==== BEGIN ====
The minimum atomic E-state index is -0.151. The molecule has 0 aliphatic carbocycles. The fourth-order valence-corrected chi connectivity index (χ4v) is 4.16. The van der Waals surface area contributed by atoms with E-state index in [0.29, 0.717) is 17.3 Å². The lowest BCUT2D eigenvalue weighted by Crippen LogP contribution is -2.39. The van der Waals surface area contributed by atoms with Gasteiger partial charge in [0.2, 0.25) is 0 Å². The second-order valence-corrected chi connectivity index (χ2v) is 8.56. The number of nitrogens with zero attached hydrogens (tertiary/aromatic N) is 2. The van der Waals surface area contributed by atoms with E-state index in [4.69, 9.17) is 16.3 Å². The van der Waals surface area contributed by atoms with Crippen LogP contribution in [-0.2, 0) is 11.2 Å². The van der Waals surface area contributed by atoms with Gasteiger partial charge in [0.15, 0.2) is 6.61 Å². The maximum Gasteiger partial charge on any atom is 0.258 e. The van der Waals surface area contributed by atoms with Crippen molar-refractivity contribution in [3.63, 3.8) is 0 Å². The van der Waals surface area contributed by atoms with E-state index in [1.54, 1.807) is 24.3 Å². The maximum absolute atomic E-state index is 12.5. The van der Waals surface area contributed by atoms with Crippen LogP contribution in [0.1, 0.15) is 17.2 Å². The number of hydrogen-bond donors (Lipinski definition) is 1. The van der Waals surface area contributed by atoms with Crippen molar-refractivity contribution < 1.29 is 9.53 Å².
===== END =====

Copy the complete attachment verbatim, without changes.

The minimum atomic E-state index is -0.151. The molecule has 0 aliphatic carbocycles. The fourth-order valence-corrected chi connectivity index (χ4v) is 4.16. The van der Waals surface area contributed by atoms with E-state index in [0.29, 0.717) is 17.3 Å². The lowest BCUT2D eigenvalue weighted by Crippen LogP contribution is -2.39. The van der Waals surface area contributed by atoms with Gasteiger partial charge in [0.2, 0.25) is 0 Å². The second-order valence-corrected chi connectivity index (χ2v) is 8.56. The number of nitrogens with zero attached hydrogens (tertiary/aromatic N) is 2. The van der Waals surface area contributed by atoms with E-state index in [4.69, 9.17) is 16.3 Å². The van der Waals surface area contributed by atoms with Crippen LogP contribution in [-0.2, 0) is 11.2 Å². The van der Waals surface area contributed by atoms with Gasteiger partial charge in [0.15, 0.2) is 6.61 Å². The maximum Gasteiger partial charge on any atom is 0.258 e. The van der Waals surface area contributed by atoms with Crippen molar-refractivity contribution in [3.63, 3.8) is 0 Å². The van der Waals surface area contributed by atoms with E-state index in [1.54, 1.807) is 24.3 Å². The maximum absolute atomic E-state index is 12.5. The van der Waals surface area contributed by atoms with Crippen LogP contribution in [0.1, 0.15) is 17.2 Å². The number of hydrogen-bond donors (Lipinski definition) is 1. The van der Waals surface area contributed by atoms with Crippen molar-refractivity contribution < 1.29 is 9.53 Å².